The statistics are deeply concerning: one out of every four students reports being bullied at school, and the majority of students who experience bullying never report it at all.
Bullied students are at higher risk for depression and anxiety, substance abuse, violent behavior, and poor physical health. (Pacer.org)
And yet, school-based, zero-tolerance, anti-bullying programs -- largely focused on victim self-reporting and bully self-restraint -- have been rendered mostly ineffective.
But we can't afford inefficacy.
So, what will work?
Research says: empathy.
A UCLA-led study of more than 7,000 students in 77 elementary schools found that an empathy-building, anti-bullying program called KiVa has been more significantly effective than most school-based efforts.
According to Science Daily, the KiVa program uses role-playing and computer simulations to increase empathy among students, encouraging them to think about how they would intervene to help stop a bullying situation.
Jaana Juvonen, lead author of the study and professor of psychology at UCLA, explains that the program improves students' overall perceptions of their school environment, as well as the mental health of those most often victimized by bullying.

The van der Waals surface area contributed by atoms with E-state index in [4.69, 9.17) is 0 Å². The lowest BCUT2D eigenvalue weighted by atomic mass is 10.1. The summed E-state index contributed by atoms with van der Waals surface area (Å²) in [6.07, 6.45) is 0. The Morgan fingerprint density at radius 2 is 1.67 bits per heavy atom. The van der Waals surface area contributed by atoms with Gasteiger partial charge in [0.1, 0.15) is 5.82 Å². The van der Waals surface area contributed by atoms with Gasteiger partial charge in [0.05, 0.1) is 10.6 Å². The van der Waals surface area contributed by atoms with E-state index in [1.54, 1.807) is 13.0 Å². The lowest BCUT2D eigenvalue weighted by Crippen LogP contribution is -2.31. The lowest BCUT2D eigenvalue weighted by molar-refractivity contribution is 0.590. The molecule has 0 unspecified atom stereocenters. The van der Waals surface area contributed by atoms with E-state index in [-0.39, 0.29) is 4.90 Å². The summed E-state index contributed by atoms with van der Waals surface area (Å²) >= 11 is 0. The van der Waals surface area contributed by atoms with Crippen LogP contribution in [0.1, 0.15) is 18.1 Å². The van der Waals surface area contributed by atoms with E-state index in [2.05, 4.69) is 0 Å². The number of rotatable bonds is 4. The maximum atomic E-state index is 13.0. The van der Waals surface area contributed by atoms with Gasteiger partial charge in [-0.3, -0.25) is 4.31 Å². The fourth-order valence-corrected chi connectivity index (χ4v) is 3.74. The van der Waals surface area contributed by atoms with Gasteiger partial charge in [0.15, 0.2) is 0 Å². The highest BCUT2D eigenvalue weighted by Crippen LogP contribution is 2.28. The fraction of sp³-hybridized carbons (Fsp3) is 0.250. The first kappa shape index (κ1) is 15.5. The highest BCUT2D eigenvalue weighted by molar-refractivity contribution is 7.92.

The KiVa program is being evaluated for use in the U.S., where zero-tolerance programs are the most common school-based effort.
Juvonen told Science Daily that she does not support zero-tolerance programs as they're punitive and do little to teach kids about empathy, whereas KiVa is effective in leading students to be kinder to one another.
In other words, an empathy-based program can help keep all of our kids safe, and maybe even make the world a better place.
I now know there are steps I can take to change how I think, to find the true me again. That is why I am going to take better care of myself this year. In fact, that’s the only resolution I care to make. For both my own health, and as an important example to my kids, this year, I'm resolving to practice a kindness that starts from within.